Science fairs creating kids with courage, curiosity

Science fairs creating kids with curiosity, courage

Students across the area are making science projects for fairs at the school, district, regional and state levels.
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Students across the area are making science projects for fairs at the school, district, regional and state levels.

Students across Middle Georgia are putting their questions to the test. It’s science fair time, and many children in elementary, middle and high school are busy with what they hope will be award-winning projects.

Each district sets its own standards for school and class participation, but local educators agree science fairs are an invaluable learning experience for students.

“It’s a friendly competition, but it’s also a good opportunity for students to see what their peers are doing and how they approach different learning processes,” said Brian Butler, Bibb County district science coordinator.

The state science fair, set for March 30 and April 1 in Athens, showcases the top projects from students in grades six through 12.

Getting involved

Bibb County has a district initiative to increase the number of students involved in science competitions, Butler said. Schools can participate in the science fair and Science Olympiad, where schools put together teams to compete in challenges.

It’s up to the schools to decide which students must complete science fair projects and if they will have an individual school fair. Kindergarten through second grades are encouraged to do a whole class project, and third grade and up can do small group, pair or individual.

Most Bibb schools had their fairs before Thanksgiving. The top two projects per grade for each school go on to the district fair Dec. 3, and from there they can advance to the regional fair Feb. 3, which is for all grade levels, Butler said.

At Alexander II Magnet School in Macon, fourth- and fifth-graders completed individual projects for their fair the second week of November, and kindergarten, first and second grades did class projects. Third-graders had the option to do a group project, but most of them did their own, said Mark Friar, science lab teacher and fair coordinator.

The school had stopped hosting science fairs about five years ago, but Friar brought them back and developed a grading system for the projects this year.

Projects filled the gymnasium at Vineville Academy recently. Individual efforts were required for fifth-graders, and the other grades did class projects, said Principal Kristy Graham.

The Houston County regional science and engineering fair, planned for Jan. 25-27, is only for grades six through 12 and is open to surrounding districts like Peach, Crawford and Dooly, said Ann Williams-Brown, Houston’s coordinator of science. Most of these counties just have individual school fairs and do not hold a separate district fair before regionals. The majority of the schools host their events in December.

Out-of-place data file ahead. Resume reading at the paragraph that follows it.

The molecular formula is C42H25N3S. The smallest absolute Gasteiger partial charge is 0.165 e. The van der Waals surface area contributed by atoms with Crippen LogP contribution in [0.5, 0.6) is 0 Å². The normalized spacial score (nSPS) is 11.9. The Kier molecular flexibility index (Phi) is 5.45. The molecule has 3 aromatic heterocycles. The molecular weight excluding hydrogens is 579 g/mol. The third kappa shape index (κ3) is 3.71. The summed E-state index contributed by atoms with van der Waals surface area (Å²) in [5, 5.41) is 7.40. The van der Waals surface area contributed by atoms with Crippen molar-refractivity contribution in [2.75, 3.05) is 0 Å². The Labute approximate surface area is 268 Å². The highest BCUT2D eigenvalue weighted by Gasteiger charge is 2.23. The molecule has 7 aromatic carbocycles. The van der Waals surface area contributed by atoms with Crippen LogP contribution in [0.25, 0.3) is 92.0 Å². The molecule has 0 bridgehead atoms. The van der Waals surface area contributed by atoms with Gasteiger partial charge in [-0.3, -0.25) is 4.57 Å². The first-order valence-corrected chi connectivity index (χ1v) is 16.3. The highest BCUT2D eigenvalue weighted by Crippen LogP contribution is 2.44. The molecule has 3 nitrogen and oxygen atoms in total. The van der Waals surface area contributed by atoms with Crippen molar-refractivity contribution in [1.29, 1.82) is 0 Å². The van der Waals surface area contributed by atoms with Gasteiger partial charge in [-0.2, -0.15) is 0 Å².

Houston requires fairs at all its middle schools, since seventh-graders in the gifted program are required to do science projects. Eighth-grade gifted students can choose between the science fair or the National History Day Contest, said Melanie Mann, a gifted science teacher at Warner Robins Middle School. Projects are optional for the other students.

Warner Robins Middle students started working on their projects in August, and most of them have been doing their experiments in recent days. Forty-two seventh-graders and 18 eighth-graders from the school are participating this year, and about half will go on to the regional fair.

‘The next great thing’

Testing and standards are an important part of education, but the science fair provides an opportunity for more individualized student learning. Students are encouraged to pick a topic that’s meaningful and interesting to them, so they’ll be more engaged in the project, Butler said.

“The students are judged on the originality of their project, how they incorporate the scientific method and how they analyze the data. The goal is to provide students with the opportunity to authentically investigate science,” he said.

With the emphasis on STEM learning, many students are designing and testing things through engineering projects, Butler said.

“It’s preparing our students for the workforce with all of these new careers for science and engineering,” Williams-Brown said. “We have these jobs waiting for these students who are prepared to fill those positions.”

Vineville and Alexander II students studied gum, diapers, plant growth, mold, motors, food taste preference and more through their projects.

“One of these kids is going to build the next great thing ... maybe we inspire someone to design something, fix a problem or create something new,” Friar said. “I want them to have the courage and the curiosity to follow and investigate.”

Warner Robins Middle students looked at sound frequency on plant growth, stimulated pollen production, the cellulose material inside sunflowers, and the possibility of a biological battery, Mann said.

“It’s more about the process than it is about what they test,” she said. “It makes them think. If it doesn’t work out, at least they learn something. That’s what science is. It’s not necessarily going to turn out how you think it will.”

The science fair is a hands-on, real-world experience that teaches students how to question things and then find the answers, said Leslie Brown, Vineville Academy third-grade teacher.

Students learn how to work and make decisions by themselves, Friar said.

“I have found that when they’re independent, they’re more engaged, they’re more motivated,” he said. “Once you push them and they figure out they can do things on their own, they just seem happier.”

The students take pride in their work, and they’re excited to explain their findings to the other kids, Graham said.

Andrea Honaker: 478-744-4382, @TelegraphAndrea